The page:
Nor, it transpires, did he.
It turns out that Rutter had been warned by the Arts Council to prepare a plan for what might happen if Broadsides didn’t receive the increase in funding for which they had applied.
“We called the Arts Council’s bluff - and they called it back,” he says. “They wanted us to do one tour a year.”
Did you consider staying and doing that?
“Did I f***.”
Rutter has always prided himself on bringing big casts to the stage. Broadsides productions often forgo expensive sets in favour of bigger casts.
“One of the first things I said when I started was that I wanted to put as many actors on stage as possible. The Arts Council would come and see us in proscenium arch theatres, because they were the ones close to London, and say, ‘It doesn’t look very good’. That’s because we were paying to put 16 actors on the stage. We didn’t actually get any funding until 2000 and I was told that it was only the award I won that shamed, that was the word someone used to me, shamed the Arts Council into the funding us.”
The award Rutter refers to was the Creative Briton Award, an accolade that came in 2000 along with a £100,000 cheque. It’s just one of a number of plaudits he has received during his career.
It’s tempting to call the ending to his reign at the top of Broadsides bittersweet. He began the company when he was 45; the son of a Hull fish dock worker was sick of never getting to play the kings in Shakespeare plays and so set up a company to present the work of the Bard in Northern Voices. The first Broadsides production was Richard III, staged in a boatshed in Hull Marina and featured the likes of Rutter, Brian Glover and Mark Addy. That the company still stands is a testament to Rutter’s sheer bloody-mindedness as well as his ingenuity in stretching every penny the company was given. It has been a team effort: Sue Andrews has been the company executive director since the start and Conrad Nelson has helped to shape and lead the company alongside Rutter.
While the testimonies that are sure to be paid over the coming months will be sweet, at the moment there’s really only bitterness.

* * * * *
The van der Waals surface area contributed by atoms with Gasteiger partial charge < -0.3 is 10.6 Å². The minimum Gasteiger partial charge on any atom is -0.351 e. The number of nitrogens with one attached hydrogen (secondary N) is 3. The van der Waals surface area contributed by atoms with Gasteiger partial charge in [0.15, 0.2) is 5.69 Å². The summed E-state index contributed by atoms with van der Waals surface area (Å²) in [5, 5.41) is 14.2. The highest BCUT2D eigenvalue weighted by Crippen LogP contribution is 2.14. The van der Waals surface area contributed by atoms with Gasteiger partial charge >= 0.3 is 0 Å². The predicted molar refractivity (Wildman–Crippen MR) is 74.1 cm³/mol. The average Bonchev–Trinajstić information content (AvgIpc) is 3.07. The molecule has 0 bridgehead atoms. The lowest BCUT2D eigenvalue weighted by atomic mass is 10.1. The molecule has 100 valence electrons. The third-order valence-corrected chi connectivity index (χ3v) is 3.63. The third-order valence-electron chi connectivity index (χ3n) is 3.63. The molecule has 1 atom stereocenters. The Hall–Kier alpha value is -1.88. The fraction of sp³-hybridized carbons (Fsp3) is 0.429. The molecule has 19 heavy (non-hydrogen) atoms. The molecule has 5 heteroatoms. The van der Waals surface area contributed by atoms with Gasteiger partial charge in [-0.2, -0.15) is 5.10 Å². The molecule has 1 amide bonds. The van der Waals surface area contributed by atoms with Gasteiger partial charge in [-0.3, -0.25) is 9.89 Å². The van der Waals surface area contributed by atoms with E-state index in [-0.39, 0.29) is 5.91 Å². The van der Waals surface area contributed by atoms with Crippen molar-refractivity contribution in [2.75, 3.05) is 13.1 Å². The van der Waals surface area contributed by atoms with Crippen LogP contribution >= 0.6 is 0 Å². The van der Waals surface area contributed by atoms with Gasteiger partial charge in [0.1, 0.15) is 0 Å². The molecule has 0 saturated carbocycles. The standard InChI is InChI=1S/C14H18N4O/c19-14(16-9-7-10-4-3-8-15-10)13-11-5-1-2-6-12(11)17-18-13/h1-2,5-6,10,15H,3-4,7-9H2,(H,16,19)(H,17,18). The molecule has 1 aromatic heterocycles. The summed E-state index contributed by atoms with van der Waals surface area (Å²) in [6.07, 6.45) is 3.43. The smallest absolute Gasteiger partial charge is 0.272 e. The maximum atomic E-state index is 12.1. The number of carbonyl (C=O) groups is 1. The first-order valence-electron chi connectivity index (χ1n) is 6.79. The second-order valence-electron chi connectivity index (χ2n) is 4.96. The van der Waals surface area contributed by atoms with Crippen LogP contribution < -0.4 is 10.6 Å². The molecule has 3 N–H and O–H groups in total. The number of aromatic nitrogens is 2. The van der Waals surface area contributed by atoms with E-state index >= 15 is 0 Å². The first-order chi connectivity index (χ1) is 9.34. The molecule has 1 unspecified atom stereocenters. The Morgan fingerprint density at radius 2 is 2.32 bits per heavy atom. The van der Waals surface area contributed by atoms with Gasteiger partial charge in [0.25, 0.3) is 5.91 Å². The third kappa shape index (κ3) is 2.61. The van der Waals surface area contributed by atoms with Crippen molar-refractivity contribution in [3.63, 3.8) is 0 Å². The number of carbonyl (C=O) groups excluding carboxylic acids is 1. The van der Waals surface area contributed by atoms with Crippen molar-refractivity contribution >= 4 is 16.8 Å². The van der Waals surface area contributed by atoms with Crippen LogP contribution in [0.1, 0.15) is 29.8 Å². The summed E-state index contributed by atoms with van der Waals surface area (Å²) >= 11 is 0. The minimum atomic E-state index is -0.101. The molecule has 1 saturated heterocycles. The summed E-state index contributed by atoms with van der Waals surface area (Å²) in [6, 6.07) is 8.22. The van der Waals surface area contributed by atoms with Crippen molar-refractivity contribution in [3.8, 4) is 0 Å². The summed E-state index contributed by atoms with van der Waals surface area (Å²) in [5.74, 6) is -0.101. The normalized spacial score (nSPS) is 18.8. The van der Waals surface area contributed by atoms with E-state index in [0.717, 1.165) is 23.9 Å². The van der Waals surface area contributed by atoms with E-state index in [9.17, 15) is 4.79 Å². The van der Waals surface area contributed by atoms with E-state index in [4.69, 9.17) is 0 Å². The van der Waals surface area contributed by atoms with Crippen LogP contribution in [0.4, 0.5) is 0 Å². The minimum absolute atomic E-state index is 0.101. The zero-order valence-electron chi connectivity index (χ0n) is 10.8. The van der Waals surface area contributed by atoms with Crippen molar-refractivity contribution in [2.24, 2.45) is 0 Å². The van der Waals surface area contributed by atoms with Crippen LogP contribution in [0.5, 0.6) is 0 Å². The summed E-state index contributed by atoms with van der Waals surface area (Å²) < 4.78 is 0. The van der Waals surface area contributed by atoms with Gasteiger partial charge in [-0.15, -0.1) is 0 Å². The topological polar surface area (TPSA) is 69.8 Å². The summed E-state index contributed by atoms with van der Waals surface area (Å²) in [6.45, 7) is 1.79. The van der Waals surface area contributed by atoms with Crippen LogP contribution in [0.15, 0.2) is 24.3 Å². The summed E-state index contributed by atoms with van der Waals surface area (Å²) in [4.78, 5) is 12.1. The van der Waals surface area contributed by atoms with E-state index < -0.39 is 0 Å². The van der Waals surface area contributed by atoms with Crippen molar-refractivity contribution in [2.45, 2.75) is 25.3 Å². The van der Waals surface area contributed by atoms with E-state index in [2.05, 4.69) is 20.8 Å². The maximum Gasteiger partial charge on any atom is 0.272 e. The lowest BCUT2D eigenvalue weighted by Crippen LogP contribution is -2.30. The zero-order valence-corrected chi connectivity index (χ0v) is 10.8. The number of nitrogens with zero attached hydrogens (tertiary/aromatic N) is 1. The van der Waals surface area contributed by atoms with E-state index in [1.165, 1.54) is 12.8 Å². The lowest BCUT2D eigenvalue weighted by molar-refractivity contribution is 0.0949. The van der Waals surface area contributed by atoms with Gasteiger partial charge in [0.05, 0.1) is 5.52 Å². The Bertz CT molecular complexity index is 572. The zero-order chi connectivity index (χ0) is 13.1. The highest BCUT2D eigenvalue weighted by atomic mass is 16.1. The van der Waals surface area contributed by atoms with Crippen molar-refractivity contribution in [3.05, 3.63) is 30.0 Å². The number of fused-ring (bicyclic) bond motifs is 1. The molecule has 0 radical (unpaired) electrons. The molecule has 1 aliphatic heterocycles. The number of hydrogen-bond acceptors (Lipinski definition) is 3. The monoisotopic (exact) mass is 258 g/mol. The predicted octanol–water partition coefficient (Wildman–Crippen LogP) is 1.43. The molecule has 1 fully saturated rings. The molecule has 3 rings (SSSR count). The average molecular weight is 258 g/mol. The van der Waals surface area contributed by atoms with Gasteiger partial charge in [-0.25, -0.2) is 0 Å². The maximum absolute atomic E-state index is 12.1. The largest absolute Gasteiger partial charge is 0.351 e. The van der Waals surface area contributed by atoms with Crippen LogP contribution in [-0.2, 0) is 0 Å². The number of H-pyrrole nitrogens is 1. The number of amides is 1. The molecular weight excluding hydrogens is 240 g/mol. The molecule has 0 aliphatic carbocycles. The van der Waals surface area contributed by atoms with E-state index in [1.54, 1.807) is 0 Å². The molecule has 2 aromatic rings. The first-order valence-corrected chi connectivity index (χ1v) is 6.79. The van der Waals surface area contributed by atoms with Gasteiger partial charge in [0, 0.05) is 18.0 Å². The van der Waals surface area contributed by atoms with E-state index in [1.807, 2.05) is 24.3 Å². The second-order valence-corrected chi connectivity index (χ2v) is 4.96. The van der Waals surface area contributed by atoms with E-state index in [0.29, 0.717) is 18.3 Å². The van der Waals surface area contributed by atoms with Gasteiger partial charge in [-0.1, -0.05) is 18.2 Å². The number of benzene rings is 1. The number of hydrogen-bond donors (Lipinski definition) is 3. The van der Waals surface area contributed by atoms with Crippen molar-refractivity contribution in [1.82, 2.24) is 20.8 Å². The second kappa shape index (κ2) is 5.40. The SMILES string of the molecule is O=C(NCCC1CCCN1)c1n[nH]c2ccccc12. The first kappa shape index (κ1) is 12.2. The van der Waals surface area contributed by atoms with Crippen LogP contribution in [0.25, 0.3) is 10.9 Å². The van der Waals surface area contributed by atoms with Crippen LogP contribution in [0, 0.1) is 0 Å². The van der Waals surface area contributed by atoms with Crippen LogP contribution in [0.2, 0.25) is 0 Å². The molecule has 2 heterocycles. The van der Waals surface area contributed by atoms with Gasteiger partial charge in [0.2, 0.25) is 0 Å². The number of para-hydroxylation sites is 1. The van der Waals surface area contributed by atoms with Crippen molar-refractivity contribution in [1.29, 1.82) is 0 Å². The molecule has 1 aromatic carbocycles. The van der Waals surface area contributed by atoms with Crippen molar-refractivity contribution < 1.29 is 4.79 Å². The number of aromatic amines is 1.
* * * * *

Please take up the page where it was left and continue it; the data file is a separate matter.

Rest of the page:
“Things were said that were scathing and scabrous about our creative case for diversity. This in a year of Conrad (Nelson’s) Cyrano (which featured a cast of actors of different races), me directing an all Asian cast at the Globe - which we were told was irrelevant and my Richard III in Hull (which featured Mat Fraser, an actor born with deformed limbs as the result of thalidomide in the title role).
“Because I couldn’t guarantee a one-legged yak to play Charles the wrestler in As You Like It we failed the creative case for diversity.”
I would suggest, with all due respect, that a career in diplomacy is not in Rutter’s future.
What does happen next to the company and its founder and current leader is up in the air.
What’s clear is that Rutter is going to sever ties come next spring.
“I’ve told my agent that I’ll be back on the market as of next April. Legally I’ve been told in no uncertain terms that I have to finish at the end of the financial year. I’ll be directing Blake Morrison’s new play for us in the autumn and then I’ve got this thing at the Globe so I won’t actually have time to clear my desk in the three months notice period I’ll be working which begins on January 1 next year. It means the process of clearing my desk starts now.
“Once I leave the last thing that whoever leads the new team will need is me hanging around. That would be silly. A new team needs to be their own boss so I will step away. There might be change of direction, a rebranding, that will be up to the new team that comes in.”
Yesterday I tweeted about Rutter’s news.
Unprompted I had two replies. One from director Alan Lane who wrote: “Clap him out Nick. An amazing trailblazer.”
Actor Kat Rose-Martin wrote: “An incredible man. With a heart of gold.”
Whatever happens next in this story, the rest will not be silence.